Forest Fires.

m. arch i

vertical studio ii
professor matt fajkus
the university of texas at austin
with kim choy and marett flores

From an anthropocentric view, forest fires are perceived as a natural disaster. Humans have fought these fires valiantly, but to what extent does our intervention actually help the environment?


Our attempts at quelling forest fires allow the dense brush of dead plants to build up. This increases the risk as well as the intensity of subsequent fires. It is perhaps better then, to view forest fires as a natural system of checks and balances, not as distinct and disastrous events.


Once an understanding of forest fires was established, a deployable structure was designed to cope with the extremities. Rather than designing an indestructible shelter, a malleable one was created. The structure, just as a forest is, is molded by the fire. This allows new forms to arise after each fire, never to be the same. Cyclical, yet linear at the same time. Likewise, a forest ecology after a fire starts anew, allowing new plants to arise from the formers’ ashes.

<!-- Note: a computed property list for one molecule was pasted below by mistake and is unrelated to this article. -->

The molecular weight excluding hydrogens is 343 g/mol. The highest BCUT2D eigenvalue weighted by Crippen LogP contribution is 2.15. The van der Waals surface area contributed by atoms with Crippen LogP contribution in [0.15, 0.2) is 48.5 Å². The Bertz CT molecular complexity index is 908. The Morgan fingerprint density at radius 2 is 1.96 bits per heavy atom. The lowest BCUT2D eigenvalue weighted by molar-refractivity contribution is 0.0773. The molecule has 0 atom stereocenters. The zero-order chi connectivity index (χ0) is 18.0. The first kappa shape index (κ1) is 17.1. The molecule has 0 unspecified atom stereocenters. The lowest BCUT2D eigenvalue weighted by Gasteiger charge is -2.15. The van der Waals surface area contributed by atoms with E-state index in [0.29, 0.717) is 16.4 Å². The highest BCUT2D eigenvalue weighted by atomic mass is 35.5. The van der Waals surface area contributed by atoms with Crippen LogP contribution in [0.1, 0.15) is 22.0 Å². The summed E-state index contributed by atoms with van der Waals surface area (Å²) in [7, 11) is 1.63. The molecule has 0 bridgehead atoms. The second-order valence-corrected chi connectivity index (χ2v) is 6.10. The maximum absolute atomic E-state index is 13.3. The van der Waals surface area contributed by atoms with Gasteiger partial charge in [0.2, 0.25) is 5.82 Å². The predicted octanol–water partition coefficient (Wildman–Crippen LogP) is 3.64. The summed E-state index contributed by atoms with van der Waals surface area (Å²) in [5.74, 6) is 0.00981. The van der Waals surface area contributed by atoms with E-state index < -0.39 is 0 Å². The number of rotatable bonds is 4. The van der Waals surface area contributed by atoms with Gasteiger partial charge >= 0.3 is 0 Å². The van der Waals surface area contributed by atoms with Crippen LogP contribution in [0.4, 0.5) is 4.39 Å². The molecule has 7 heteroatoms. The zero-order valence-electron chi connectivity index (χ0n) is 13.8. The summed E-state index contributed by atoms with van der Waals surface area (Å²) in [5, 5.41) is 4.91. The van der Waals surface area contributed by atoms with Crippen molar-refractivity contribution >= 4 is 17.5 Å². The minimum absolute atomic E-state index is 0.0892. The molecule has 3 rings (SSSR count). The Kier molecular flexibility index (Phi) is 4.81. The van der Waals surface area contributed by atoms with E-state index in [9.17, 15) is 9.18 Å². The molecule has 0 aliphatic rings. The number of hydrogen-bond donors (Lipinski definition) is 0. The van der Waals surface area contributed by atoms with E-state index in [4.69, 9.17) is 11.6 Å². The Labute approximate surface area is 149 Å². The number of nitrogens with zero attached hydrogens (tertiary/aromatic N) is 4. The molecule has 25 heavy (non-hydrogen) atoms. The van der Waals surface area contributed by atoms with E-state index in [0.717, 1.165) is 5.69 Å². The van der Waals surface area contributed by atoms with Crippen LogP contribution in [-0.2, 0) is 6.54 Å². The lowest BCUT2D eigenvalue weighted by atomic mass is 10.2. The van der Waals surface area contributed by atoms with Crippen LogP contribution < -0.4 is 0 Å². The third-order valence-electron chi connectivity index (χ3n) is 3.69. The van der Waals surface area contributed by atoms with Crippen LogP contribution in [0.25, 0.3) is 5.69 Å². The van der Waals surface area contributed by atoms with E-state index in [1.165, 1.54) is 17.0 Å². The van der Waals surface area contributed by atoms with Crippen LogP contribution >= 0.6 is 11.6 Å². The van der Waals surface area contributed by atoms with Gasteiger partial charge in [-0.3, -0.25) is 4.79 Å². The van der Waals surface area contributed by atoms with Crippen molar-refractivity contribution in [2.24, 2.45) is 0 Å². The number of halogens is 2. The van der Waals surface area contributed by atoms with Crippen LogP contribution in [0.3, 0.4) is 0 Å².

V-Ray, Keyshot, Rhino + Grasshopper, Indesign, Photoshop, Illustrator

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